I work in a scientific field, and my position required a PhD degree with job experience. So, I was hired as an experienced scientist. To be precise, I came to the organization with a PhD degree and 6 years of work experience.

Few months after I joined the team, we hired a new employee, and I also happened to be in the hiring committee. So, the new hire and I work in the same team. My colleague was hired fresh off the grad school, so has a PhD degree and no job experience. However, we both have PhD in the same discipline. Beyond doubt, all team members know that I have skills which I acquired over 5+ years of my post PhD job experiences, and my colleague is starting in our team with only a graduate research experience. Further, I also happen to be helping my new colleague to learn skill sets that are necessary in our team.

Perhaps no one in my team would expect this new hire to have higher salary than me. I would expect my colleague to have salary that is lesser or similar to mine. However, I came across a document (a mortgage application) that shows my colleague's salary is 18% higher than mine. Based on casual conversation with coworkers (mostly during happy hours), I have come to learn that salary differentials in our company can be very large, and sometimes hard to explain. I have been with this company for just over a year and getting to know my employer better over time.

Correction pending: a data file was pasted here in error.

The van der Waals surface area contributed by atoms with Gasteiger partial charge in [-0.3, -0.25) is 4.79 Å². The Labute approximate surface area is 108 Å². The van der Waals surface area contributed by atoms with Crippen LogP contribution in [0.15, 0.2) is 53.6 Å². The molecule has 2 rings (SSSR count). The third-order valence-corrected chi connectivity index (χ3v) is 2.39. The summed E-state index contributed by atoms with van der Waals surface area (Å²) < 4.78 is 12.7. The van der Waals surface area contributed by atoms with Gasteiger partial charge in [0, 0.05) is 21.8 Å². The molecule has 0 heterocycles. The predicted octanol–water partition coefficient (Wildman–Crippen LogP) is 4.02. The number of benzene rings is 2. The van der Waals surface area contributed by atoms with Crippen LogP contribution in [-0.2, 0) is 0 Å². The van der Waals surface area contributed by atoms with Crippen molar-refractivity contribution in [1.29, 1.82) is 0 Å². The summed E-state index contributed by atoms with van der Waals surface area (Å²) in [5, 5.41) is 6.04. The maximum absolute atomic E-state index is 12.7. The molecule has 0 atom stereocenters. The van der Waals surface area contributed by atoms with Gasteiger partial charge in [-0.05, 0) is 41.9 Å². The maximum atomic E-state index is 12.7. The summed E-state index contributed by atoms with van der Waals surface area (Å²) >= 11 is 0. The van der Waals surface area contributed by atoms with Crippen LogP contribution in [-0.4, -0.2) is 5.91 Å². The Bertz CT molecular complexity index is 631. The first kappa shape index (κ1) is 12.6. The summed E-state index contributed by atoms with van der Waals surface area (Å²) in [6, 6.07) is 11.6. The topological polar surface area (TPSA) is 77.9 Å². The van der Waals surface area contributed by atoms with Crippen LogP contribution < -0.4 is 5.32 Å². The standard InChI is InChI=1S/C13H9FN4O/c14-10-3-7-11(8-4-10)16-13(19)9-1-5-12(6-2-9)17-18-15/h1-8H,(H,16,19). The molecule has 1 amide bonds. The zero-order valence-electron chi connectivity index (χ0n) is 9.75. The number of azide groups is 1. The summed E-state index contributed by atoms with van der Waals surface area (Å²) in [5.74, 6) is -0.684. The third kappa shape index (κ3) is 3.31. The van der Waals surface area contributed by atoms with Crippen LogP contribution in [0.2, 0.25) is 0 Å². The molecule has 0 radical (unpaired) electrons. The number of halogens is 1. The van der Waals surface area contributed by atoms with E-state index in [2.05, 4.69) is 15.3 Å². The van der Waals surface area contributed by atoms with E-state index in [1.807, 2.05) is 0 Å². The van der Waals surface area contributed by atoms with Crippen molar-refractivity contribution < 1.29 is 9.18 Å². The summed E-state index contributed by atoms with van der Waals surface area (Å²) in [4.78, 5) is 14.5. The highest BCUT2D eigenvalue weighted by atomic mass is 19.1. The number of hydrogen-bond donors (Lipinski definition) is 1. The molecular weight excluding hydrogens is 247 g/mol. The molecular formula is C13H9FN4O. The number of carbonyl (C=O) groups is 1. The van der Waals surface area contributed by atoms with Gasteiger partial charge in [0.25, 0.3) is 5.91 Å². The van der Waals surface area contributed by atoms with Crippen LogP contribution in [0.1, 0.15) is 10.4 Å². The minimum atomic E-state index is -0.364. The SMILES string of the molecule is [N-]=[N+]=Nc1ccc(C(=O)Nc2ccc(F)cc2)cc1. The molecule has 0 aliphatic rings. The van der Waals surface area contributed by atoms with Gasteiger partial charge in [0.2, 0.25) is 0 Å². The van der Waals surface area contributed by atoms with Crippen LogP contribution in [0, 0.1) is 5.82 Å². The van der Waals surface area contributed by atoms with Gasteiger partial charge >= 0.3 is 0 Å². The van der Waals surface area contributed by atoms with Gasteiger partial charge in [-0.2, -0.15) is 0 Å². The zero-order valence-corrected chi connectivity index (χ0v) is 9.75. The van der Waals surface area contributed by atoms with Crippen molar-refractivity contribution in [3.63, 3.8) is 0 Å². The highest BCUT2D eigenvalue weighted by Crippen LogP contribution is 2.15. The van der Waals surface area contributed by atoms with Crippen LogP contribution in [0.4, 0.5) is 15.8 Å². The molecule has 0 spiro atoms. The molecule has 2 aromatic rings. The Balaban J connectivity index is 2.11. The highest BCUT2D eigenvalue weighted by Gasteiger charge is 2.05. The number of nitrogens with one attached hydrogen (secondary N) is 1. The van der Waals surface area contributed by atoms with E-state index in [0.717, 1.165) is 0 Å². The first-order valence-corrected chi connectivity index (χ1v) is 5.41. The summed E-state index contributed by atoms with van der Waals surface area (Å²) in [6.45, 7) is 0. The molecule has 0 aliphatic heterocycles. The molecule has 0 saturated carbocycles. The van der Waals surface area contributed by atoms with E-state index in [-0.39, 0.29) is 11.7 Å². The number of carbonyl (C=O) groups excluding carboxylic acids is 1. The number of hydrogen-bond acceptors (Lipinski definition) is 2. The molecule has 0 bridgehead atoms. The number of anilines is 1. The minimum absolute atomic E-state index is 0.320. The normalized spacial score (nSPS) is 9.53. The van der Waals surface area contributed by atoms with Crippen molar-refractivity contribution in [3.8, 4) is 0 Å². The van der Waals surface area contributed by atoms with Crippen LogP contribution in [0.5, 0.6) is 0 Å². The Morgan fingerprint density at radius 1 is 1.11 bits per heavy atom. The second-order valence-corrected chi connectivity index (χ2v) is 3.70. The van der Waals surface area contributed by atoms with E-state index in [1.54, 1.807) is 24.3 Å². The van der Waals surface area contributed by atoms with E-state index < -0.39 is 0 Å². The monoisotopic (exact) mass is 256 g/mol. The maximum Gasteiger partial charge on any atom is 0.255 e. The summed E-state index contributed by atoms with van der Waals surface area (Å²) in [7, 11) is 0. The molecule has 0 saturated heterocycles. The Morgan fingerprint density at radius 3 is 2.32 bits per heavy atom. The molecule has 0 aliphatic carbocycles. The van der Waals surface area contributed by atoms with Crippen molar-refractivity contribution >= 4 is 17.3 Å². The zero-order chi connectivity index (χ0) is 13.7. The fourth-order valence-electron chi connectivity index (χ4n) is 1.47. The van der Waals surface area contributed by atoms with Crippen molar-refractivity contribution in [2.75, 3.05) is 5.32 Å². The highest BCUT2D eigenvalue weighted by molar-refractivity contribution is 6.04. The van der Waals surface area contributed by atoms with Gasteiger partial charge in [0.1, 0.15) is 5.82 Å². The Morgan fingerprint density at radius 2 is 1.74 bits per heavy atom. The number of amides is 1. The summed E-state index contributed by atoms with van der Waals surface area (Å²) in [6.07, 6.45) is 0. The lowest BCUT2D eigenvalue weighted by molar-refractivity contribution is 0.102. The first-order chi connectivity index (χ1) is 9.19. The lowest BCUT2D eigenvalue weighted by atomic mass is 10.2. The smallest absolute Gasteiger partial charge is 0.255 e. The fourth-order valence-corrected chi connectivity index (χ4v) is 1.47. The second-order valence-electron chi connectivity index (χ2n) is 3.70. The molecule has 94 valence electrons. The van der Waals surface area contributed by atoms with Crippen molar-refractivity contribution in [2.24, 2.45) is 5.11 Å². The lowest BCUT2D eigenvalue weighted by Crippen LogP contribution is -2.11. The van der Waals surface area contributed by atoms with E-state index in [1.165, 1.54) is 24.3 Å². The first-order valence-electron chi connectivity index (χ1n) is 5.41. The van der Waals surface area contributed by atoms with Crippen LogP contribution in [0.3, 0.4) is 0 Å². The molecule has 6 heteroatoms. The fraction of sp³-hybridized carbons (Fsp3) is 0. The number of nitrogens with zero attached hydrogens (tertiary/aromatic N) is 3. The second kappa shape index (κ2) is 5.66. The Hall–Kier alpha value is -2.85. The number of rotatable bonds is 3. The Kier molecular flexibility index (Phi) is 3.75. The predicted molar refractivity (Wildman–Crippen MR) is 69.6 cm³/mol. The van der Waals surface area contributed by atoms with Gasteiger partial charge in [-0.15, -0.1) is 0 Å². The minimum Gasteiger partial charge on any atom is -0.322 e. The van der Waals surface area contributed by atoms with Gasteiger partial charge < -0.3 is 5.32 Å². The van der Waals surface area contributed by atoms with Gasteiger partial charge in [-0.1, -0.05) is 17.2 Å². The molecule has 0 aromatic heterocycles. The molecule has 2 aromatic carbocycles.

I am confident that if i were to find a job elsewhere I could have a salary 30 K higher than what I am paid. So, I am believing that my employer is simply paying me less, and I am considering to apply for jobs elsewhere.

Could there be any specific reason that the new hire without job experience be paid higher, and could I make any effort to get it addressed to my manager or HR?

closed as off-topic by Jim G., Adam V, Garrison Neely, gnat, user9158 Jan 9 '15 at 3:05

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    Why were you looking at a colleagues mortgage application? – user9158 Jan 8 '15 at 5:05
  • I and my colleague were looking to buy a house; he/she used the same realtor and loan officer that I used (based on my recommendation). I closed on the house few days before my colleague. I am a second time home buyer while my colleague is first time.So, when closing time was coming near, my colleague saw huge values of closing cost and was worried the loan officer may not be giving him a good deal. So, he/she asked me to look at his loan document just if i can find any descripancy, and i agreed to. That is when i read the loan document (which also included loan application/wage info). – Rajendra Jan 8 '15 at 14:46
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    Don't go to your manager and HR and ask to be paid more based on somone else's salary. YOu are highly unlikely to get a pay raise that way. Ask for more but base it on what you are contributing to the company. And before you do, go read some books on negotiation, you will need negotitaion and sales skills to get that higher salary. – HLGEM Jan 8 '15 at 15:08

Could there be any specific reason that the new hire without job experience be paid higher

  • It could be that your company is looking to hire fresh graduates and thus incentivizing them.

  • It could be that the terms of his employment are different than yours (he could, for example, be getting a stipend that you are not).

  • It could simply be that when you were hired; the job market was different and thus you were paid at that rate.

The bottom line is - there are any number of reasons why this situation exists; and unless you are sitting in HR you may not know the "complete picture".

and could I make any effort to get it addressed to my manager or HR?